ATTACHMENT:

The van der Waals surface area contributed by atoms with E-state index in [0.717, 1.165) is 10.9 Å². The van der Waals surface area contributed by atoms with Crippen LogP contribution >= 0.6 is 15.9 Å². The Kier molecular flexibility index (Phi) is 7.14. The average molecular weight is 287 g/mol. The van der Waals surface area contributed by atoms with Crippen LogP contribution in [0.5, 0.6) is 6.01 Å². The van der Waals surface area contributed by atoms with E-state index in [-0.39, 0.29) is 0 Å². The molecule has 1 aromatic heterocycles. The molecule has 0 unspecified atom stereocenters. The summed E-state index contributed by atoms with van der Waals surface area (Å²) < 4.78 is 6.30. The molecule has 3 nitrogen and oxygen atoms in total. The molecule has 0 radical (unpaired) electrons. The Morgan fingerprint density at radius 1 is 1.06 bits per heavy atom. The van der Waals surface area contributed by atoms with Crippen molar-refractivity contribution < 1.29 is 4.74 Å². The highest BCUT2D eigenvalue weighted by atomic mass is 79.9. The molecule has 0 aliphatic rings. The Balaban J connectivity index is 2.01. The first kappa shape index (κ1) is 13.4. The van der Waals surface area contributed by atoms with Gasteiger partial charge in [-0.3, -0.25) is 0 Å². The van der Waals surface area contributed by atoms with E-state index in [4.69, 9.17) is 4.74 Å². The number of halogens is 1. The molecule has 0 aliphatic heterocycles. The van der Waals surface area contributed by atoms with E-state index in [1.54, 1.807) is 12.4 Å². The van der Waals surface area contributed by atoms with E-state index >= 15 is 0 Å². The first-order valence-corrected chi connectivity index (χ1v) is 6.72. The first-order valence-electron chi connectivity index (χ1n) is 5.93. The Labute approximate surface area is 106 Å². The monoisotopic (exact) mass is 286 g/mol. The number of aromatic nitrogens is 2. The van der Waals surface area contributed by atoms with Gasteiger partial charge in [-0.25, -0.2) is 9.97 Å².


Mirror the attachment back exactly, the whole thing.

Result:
The van der Waals surface area contributed by atoms with E-state index in [0.717, 1.165) is 10.9 Å². The van der Waals surface area contributed by atoms with Crippen LogP contribution >= 0.6 is 15.9 Å². The Kier molecular flexibility index (Phi) is 7.14. The average molecular weight is 287 g/mol. The van der Waals surface area contributed by atoms with Crippen LogP contribution in [0.5, 0.6) is 6.01 Å². The van der Waals surface area contributed by atoms with E-state index in [-0.39, 0.29) is 0 Å². The molecule has 1 aromatic heterocycles. The molecule has 0 unspecified atom stereocenters. The summed E-state index contributed by atoms with van der Waals surface area (Å²) < 4.78 is 6.30. The molecule has 3 nitrogen and oxygen atoms in total. The molecule has 0 radical (unpaired) electrons. The Morgan fingerprint density at radius 1 is 1.06 bits per heavy atom. The van der Waals surface area contributed by atoms with Crippen molar-refractivity contribution < 1.29 is 4.74 Å². The highest BCUT2D eigenvalue weighted by atomic mass is 79.9. The molecule has 0 aliphatic rings. The Balaban J connectivity index is 2.01. The first kappa shape index (κ1) is 13.4. The van der Waals surface area contributed by atoms with Gasteiger partial charge in [-0.3, -0.25) is 0 Å². The van der Waals surface area contributed by atoms with E-state index in [4.69, 9.17) is 4.74 Å². The number of halogens is 1. The molecule has 0 aliphatic heterocycles. The van der Waals surface area contributed by atoms with E-state index in [1.54, 1.807) is 12.4 Å². The van der Waals surface area contributed by atoms with E-state index >= 15 is 0 Å². The first-order valence-corrected chi connectivity index (χ1v) is 6.72. The first-order valence-electron chi connectivity index (χ1n) is 5.93. The Labute approximate surface area is 106 Å². The monoisotopic (exact) mass is 286 g/mol. The number of aromatic nitrogens is 2. The van der Waals surface area contributed by atoms with Gasteiger partial charge in [-0.25, -0.2) is 9.97 Å².